RARA-AVIS: Re: male PI sexuality

From: Kevin Burton Smith ( kvnsmith@colba.net)
Date: 24 Feb 2000

maura wrote:

>here's something to discuss. i was just mulling over in my mind the general
>and consistent failure, in my eyes, of female writers to produce female
>protagonists with any sort of real visceral fortitude of the sort you see
>in the archetypal male PI. i think this missing element is commonly
>identified as testosterone. does anyone agree/disagree that a good PI has
>to have a strong heterosexual orientation?

Some thoughts:

Well, as far as heterosexuality being a requirement for P.I.s go, Joe Hansen's Dave Brandstetter was certainly one of the more exceptional exceptions--as tough and tersely written as Hammett. And he definitely has a sex drive. And he was actually in a long-term relationship. Come to think of it, Hansen broke all kinds of "rules" besides the obvious one. It's a shame how under-rated this uncompromising series is. Last I heard, some of the books were being reprinted in the U.S. by Alyson, a small gay/lesbian press. Great news, as it goes, but it would be great to see them published by someone a bit more mainstream.

As for female eyes with "visceral fortitude":

Max Collins' Ms. Michael Tree, who has a pretty good sex drive, gave birth during a case, and there was even a breast-feeding scene, I think. Another male-written female eye, Reed Stephen's Ginny Fistoulari certainly qualifies, as well. You really have to hand it to her. And Greg Rucka's Bridgett Logan has plenty of guts, too. One of the reason's I think a lot of women found her unrealistic is that she just doesn't fit the stereotype. Of course, Max and Reed and Greg are all guys, so I guess they don't count.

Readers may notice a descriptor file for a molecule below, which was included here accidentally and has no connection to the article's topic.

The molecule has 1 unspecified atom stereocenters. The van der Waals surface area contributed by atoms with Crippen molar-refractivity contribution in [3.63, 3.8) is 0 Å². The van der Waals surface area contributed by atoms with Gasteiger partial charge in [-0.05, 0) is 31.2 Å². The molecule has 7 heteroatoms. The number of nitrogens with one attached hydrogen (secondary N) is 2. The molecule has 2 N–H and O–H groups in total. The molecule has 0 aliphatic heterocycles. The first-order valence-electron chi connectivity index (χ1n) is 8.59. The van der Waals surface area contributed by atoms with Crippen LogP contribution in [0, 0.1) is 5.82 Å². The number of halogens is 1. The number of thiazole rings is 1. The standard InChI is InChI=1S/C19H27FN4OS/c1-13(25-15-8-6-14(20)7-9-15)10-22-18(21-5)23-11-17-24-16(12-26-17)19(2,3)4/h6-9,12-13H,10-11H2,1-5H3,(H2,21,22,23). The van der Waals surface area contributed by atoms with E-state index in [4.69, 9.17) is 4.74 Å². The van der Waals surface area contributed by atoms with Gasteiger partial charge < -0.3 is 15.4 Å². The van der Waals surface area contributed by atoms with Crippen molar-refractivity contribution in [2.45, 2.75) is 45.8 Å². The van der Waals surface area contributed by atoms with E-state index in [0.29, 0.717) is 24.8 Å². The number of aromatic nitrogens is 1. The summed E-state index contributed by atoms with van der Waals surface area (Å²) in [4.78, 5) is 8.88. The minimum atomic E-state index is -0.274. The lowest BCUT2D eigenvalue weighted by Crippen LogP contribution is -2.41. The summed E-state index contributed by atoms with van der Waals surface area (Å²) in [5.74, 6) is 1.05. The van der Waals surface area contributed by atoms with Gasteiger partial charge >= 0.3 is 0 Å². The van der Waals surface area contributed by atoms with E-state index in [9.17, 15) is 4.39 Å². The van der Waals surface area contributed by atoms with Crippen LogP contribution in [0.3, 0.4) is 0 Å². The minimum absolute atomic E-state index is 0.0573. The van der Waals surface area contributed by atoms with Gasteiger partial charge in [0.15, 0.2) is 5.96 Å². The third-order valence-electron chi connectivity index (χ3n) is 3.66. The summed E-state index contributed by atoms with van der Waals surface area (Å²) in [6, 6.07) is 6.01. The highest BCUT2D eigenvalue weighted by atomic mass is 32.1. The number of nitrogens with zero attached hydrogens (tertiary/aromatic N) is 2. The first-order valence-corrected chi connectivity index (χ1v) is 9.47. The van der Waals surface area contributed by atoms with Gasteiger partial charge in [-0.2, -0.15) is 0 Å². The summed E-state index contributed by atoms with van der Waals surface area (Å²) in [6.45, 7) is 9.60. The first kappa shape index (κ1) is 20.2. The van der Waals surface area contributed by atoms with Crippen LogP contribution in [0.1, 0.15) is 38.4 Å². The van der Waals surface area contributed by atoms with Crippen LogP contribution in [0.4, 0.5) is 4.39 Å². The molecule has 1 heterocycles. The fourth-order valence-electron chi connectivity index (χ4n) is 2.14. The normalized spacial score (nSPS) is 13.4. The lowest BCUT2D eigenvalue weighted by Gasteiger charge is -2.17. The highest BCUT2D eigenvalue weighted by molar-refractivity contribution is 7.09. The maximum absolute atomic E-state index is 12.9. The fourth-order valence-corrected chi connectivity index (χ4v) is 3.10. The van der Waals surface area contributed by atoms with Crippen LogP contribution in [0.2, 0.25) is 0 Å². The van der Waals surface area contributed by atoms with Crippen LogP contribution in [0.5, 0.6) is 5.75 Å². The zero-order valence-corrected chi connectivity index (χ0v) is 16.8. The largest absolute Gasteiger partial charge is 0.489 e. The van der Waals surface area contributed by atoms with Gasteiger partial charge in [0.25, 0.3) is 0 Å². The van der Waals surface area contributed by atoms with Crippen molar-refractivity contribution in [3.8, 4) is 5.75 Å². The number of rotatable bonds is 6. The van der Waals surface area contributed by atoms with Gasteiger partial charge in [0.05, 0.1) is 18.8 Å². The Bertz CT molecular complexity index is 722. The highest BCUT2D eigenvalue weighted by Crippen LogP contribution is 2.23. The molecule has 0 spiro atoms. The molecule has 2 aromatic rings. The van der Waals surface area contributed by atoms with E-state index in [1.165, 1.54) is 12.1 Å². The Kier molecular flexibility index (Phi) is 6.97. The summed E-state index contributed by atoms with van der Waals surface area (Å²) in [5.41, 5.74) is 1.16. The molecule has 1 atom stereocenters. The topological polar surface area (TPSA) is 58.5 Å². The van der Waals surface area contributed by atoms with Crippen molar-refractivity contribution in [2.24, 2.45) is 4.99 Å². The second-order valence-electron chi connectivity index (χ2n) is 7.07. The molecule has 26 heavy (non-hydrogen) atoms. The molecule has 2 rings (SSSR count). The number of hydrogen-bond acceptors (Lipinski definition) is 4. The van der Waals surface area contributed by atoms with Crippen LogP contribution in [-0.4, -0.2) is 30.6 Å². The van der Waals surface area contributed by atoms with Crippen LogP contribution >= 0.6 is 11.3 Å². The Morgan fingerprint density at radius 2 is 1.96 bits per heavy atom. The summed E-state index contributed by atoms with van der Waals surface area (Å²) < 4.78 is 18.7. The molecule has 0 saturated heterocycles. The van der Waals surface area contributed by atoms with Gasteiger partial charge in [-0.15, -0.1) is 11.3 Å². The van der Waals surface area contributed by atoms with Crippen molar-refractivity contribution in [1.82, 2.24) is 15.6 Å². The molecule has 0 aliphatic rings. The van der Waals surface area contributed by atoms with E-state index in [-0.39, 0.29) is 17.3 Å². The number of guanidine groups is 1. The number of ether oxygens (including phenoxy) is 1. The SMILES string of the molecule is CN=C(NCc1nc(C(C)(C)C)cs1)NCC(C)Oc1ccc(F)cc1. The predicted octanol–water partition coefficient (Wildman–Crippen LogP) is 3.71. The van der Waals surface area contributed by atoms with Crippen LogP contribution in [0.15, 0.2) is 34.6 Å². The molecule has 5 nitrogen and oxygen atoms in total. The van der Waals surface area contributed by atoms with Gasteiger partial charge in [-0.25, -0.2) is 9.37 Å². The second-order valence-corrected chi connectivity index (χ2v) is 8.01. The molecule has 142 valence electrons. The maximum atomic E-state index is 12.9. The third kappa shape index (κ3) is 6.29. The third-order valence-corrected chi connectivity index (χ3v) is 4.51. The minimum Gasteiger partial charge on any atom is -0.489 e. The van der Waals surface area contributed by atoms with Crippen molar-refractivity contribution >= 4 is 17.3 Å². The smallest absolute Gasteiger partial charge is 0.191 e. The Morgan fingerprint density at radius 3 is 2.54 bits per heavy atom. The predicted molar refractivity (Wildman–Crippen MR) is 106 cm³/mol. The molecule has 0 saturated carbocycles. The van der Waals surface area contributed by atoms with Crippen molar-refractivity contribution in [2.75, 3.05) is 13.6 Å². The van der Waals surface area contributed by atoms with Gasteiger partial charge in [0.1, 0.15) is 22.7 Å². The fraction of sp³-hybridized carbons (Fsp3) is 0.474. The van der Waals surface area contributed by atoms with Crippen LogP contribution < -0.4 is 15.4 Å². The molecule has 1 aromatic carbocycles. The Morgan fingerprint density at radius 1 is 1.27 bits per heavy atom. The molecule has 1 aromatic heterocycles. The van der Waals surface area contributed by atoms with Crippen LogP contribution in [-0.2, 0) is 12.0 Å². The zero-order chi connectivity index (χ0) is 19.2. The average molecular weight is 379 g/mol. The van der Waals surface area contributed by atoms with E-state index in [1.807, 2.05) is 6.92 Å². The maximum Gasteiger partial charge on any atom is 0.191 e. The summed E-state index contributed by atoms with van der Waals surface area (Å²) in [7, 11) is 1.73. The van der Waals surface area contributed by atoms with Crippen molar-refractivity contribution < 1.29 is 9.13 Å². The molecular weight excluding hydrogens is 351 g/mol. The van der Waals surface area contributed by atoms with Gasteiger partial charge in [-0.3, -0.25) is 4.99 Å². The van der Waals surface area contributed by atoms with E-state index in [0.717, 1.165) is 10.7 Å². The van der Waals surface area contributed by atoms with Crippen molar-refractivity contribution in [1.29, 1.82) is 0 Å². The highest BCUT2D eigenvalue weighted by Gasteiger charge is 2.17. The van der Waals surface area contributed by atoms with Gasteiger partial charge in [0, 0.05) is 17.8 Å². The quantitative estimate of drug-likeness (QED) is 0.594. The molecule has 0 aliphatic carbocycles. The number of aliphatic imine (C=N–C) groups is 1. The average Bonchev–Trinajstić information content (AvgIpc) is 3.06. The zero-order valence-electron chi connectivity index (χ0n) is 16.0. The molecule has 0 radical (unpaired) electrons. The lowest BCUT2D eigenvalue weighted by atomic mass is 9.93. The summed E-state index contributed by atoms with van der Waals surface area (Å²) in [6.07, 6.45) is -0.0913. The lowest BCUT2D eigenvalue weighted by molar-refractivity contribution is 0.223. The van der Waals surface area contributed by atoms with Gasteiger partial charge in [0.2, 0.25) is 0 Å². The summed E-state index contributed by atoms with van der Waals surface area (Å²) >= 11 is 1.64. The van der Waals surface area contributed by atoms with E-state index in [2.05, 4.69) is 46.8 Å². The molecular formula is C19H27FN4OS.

I haven't read it yet, but supposedly V.I. Warshawski's latest has her subjecting herself to some real crap to crack a case. And, if I remember correctly, Liza Cody's Anna Lee was a pretty tough little cookie, in a hard-bitten Brit sorta way, certainly not the soft, warm, gooey at the centre, friend to all living things creature too many female-written female eyes try to be. Jenny Siler's character in the recent EASY MONEY isn't a P.I., but she seems to show some real balls, as well. Perhaps Siler's will eventually cough up a suitably-tough female eye.

Then again, if all women do is try to write like men, what's the point? Then it becomes a sort of gender-based minstrel show. I think there are all kinds of toughness, and the more different voices detailing them, the better. (As long, of course, as the voices don't get in the way of the story). Certainly, most female eyes will never be mistaken for stone-cold looney-toons like Race Williams, Mike Hammer or Burke, but a lot of them make up in resolve and commitment what they lack in stature and testicular development. It's always easy to snort like a bull and thump on your chest like King Kong and get all NFL when you're six-five, 250 pounds, armed up to the wazoo, and have a psycho sidekick watching your back. But it takes real courage to stand up when you're all alone, 5-4, 130 pounds and only armed with your instincts. That's real guts.

Oh, and if anyone's had difficulties e-mailing me lately, keep trying. My ISP assures me they almost have it fixed. Yeah, right...

And Dennis? Buy Maura some capital letters for her next birthday, okay?

Kevin Burton Smith The Thrilling Detective Web Site http://www.colba.net/~kvnsmith/thrillingdetective/ Now: The last few days to vote for The Thrillies. Soon: The P.I. Poll on Short Fiction, plus new stuff of our own.

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